From H. G. Wells to Harry Potter, the idea of making things invisible has been a staple of science fiction and fantasy literature. In recent years several teams have shown that an “invisibility cloak” could be possible in the real world, at least in limited applications. But most such concepts have relied on exotic nanostructured, layered synthetics that could keep only microscopic objects from being detected—and only by certain specific frequencies of radiation, such as microwaves.
Now, a team of researchers has made a big leap toward realizing the sci-fi dream. George Barbastathis and others at the Singapore-MIT Alliance for Research and Technology (SMART) Centre reported in Physical Review Letters a relatively simple system that can hide an object as thick as a peppercorn from view under ordinary visible light.
The method uses calcite—a crystalline form of calcium carbonate, the main ingredient in seashells. “Very often, the obvious solution is just sitting there,” says Barbastathis. Calcite has unique optical properties, including the ability to bend (or refract) a ray of light differently depending on the light’s polarization (the orientation of its electric field). These properties can cause double refraction—a viewer sees “doubles” when looking through calcite under regular unpolarized light, which contains a random mixture of differently polarized rays.
In the experiment, the researchers hid a two-millimeter-thick, 38-millimeter-wide metal wedge by placing it on a flat horizontal mirror beneath two pieces of calcite with opposite orientations, glued together along their adjoining edges like tiles on a floor. Under visible light, from a certain direction, it looked as if there was nothing at all on top of the mirror—the light emerging from top of the calcite appeared to be coming directly from the base of the setup. The angle and path length of the emerging light beam were also the same as they would have been if reflected from the mirror itself, which means that no optical instrument could have revealed the cloaked wedge. The researchers had to submerge the apparatus in liquid with a carefully chosen degree of refraction to preserve the illusion. Otherwise, the light’s transition into air would have caused some blurring that made the effect less convincing.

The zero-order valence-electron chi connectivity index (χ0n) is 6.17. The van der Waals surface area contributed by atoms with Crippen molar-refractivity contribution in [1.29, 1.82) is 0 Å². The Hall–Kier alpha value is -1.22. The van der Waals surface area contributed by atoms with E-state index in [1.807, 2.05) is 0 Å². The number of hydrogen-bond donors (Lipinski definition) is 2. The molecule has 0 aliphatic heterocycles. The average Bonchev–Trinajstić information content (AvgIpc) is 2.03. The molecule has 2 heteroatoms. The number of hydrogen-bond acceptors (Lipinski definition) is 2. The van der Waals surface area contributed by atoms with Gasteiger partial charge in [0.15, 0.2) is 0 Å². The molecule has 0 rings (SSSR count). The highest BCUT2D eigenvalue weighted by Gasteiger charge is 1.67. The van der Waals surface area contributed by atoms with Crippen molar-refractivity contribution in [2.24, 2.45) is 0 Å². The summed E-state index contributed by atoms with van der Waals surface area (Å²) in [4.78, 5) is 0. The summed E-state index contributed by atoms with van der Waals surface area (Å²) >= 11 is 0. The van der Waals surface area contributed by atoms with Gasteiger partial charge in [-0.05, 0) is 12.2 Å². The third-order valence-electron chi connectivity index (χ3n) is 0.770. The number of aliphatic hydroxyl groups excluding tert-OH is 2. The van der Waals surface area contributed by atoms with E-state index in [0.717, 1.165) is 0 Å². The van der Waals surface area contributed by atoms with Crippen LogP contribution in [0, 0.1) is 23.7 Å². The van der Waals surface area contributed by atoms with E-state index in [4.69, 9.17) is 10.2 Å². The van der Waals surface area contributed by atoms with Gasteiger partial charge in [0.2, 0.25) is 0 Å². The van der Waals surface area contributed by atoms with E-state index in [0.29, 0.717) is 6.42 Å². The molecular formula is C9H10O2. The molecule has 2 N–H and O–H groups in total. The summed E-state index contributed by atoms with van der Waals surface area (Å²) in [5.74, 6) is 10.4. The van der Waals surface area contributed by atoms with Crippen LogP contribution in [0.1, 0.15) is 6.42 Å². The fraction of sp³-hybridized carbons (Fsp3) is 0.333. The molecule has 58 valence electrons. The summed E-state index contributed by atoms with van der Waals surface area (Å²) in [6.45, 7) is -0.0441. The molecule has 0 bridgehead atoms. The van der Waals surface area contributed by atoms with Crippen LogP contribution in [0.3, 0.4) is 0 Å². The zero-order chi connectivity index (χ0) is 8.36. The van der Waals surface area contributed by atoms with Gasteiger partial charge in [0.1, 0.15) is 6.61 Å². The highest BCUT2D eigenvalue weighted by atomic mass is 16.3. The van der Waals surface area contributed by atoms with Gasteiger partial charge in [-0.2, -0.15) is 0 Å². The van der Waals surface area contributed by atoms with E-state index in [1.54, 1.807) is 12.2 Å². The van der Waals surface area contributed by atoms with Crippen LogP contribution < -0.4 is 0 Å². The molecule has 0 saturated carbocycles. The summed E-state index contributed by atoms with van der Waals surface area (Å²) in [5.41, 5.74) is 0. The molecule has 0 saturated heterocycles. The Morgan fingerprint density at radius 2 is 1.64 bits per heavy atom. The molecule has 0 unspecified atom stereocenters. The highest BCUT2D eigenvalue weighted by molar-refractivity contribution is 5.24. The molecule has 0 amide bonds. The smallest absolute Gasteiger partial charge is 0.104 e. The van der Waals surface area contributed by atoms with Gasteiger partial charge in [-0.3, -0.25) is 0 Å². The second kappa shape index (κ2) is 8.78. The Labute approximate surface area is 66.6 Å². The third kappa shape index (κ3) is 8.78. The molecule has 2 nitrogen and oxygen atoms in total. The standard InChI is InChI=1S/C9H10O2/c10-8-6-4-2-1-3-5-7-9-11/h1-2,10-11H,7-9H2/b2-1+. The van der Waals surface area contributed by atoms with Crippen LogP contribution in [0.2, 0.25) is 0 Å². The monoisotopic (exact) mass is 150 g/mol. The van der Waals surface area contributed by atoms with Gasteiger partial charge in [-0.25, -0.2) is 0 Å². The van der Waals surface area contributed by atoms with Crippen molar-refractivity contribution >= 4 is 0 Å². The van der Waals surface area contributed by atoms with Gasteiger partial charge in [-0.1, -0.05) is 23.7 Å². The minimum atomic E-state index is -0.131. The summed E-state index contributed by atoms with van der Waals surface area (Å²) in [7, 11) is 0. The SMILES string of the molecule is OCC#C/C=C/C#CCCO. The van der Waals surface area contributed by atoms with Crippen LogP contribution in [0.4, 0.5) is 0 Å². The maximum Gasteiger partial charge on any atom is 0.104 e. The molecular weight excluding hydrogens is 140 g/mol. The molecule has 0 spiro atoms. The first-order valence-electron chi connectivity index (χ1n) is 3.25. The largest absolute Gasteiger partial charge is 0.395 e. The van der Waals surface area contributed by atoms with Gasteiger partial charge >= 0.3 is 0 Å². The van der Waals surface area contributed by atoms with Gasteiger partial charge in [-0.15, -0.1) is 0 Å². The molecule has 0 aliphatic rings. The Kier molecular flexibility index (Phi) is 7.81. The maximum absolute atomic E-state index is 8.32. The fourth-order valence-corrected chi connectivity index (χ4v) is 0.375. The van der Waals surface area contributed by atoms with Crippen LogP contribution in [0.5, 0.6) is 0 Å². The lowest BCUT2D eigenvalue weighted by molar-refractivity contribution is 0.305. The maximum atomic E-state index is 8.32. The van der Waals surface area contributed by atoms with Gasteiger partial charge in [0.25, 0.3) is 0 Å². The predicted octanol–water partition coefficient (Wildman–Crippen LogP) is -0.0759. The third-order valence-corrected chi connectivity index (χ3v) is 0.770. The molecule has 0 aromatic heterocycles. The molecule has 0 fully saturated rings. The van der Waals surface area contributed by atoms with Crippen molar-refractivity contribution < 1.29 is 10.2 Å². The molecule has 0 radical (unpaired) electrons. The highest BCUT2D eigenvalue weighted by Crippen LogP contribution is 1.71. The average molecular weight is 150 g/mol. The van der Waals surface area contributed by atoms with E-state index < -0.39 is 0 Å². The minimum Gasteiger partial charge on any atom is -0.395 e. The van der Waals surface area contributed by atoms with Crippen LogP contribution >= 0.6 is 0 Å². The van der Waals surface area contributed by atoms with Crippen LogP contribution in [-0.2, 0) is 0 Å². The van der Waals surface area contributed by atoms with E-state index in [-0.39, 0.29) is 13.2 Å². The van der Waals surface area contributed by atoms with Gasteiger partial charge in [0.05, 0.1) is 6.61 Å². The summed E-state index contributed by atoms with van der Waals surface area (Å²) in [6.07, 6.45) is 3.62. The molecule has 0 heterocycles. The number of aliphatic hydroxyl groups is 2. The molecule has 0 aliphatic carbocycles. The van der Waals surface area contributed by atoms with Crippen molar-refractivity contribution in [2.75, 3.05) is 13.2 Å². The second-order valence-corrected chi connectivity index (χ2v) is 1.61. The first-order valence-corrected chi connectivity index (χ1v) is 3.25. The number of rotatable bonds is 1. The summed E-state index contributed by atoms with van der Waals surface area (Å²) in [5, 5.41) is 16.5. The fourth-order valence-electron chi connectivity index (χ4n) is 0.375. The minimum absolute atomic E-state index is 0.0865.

Barbastathis says the same method could someday be used in real-life situations to conceal an object up to the size of the calcite crystal used; the largest known natural calcite crystal measures more than 21 feet across. For now, it’s just two-dimensional, limiting the cloaking effect to only a very narrow range of viewing angles. But the work has just begun. “We do have some ideas for how to make it fully three-dimensional,” he says.
The hype around DeepMind’s new AI model misses what’s actually cool about it
Some worry that the chatter about these tools is doing the whole field a disservice.
The walls are closing in on Clearview AI
The controversial face recognition company was just fined $10 million for scraping UK faces from the web. That might not be the end of it.
A quick guide to the most important AI law you’ve never heard of
The European Union is planning new legislation aimed at curbing the worst harms associated with artificial intelligence.
These materials were meant to revolutionize the solar industry. Why hasn’t it happened?
Perovskites are promising, but real-world conditions have held them back.
Get the latest updates from
MIT Technology Review
Discover special offers, top stories, upcoming events, and more.